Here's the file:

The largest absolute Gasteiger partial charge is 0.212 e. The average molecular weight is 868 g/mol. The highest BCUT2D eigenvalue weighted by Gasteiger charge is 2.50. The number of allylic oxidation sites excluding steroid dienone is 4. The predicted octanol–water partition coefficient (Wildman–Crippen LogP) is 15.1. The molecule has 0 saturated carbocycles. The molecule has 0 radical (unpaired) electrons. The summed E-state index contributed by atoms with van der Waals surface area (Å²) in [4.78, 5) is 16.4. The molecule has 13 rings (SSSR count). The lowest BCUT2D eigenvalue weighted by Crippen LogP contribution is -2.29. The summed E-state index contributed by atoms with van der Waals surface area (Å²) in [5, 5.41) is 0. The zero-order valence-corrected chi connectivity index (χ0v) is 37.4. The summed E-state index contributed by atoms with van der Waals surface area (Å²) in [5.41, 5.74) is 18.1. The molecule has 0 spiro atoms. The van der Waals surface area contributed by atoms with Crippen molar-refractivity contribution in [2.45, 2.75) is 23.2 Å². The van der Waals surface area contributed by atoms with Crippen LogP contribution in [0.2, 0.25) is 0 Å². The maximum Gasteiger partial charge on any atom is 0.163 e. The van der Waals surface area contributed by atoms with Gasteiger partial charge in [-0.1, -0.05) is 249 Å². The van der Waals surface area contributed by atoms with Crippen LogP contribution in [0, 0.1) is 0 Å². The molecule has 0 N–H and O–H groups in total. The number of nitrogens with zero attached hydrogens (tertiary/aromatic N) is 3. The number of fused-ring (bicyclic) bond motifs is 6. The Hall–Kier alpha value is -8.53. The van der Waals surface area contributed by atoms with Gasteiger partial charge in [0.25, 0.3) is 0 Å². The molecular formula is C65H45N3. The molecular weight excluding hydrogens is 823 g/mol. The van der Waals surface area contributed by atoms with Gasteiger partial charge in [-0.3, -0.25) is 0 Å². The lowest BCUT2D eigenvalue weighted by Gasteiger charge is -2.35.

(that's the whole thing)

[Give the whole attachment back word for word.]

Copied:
The largest absolute Gasteiger partial charge is 0.212 e. The average molecular weight is 868 g/mol. The highest BCUT2D eigenvalue weighted by Gasteiger charge is 2.50. The number of allylic oxidation sites excluding steroid dienone is 4. The predicted octanol–water partition coefficient (Wildman–Crippen LogP) is 15.1. The molecule has 0 saturated carbocycles. The molecule has 0 radical (unpaired) electrons. The summed E-state index contributed by atoms with van der Waals surface area (Å²) in [4.78, 5) is 16.4. The molecule has 13 rings (SSSR count). The lowest BCUT2D eigenvalue weighted by Crippen LogP contribution is -2.29. The summed E-state index contributed by atoms with van der Waals surface area (Å²) in [5, 5.41) is 0. The zero-order valence-corrected chi connectivity index (χ0v) is 37.4. The summed E-state index contributed by atoms with van der Waals surface area (Å²) in [5.41, 5.74) is 18.1. The molecule has 0 spiro atoms. The van der Waals surface area contributed by atoms with Crippen molar-refractivity contribution in [2.45, 2.75) is 23.2 Å². The van der Waals surface area contributed by atoms with Crippen LogP contribution in [0.2, 0.25) is 0 Å². The maximum Gasteiger partial charge on any atom is 0.163 e. The van der Waals surface area contributed by atoms with Gasteiger partial charge in [-0.1, -0.05) is 249 Å². The van der Waals surface area contributed by atoms with Crippen LogP contribution in [0, 0.1) is 0 Å². The molecule has 0 N–H and O–H groups in total. The number of nitrogens with zero attached hydrogens (tertiary/aromatic N) is 3. The number of fused-ring (bicyclic) bond motifs is 6. The Hall–Kier alpha value is -8.53. The van der Waals surface area contributed by atoms with Gasteiger partial charge in [0.25, 0.3) is 0 Å². The molecular formula is C65H45N3. The molecular weight excluding hydrogens is 823 g/mol. The van der Waals surface area contributed by atoms with Gasteiger partial charge in [-0.3, -0.25) is 0 Å². The lowest BCUT2D eigenvalue weighted by Gasteiger charge is -2.35.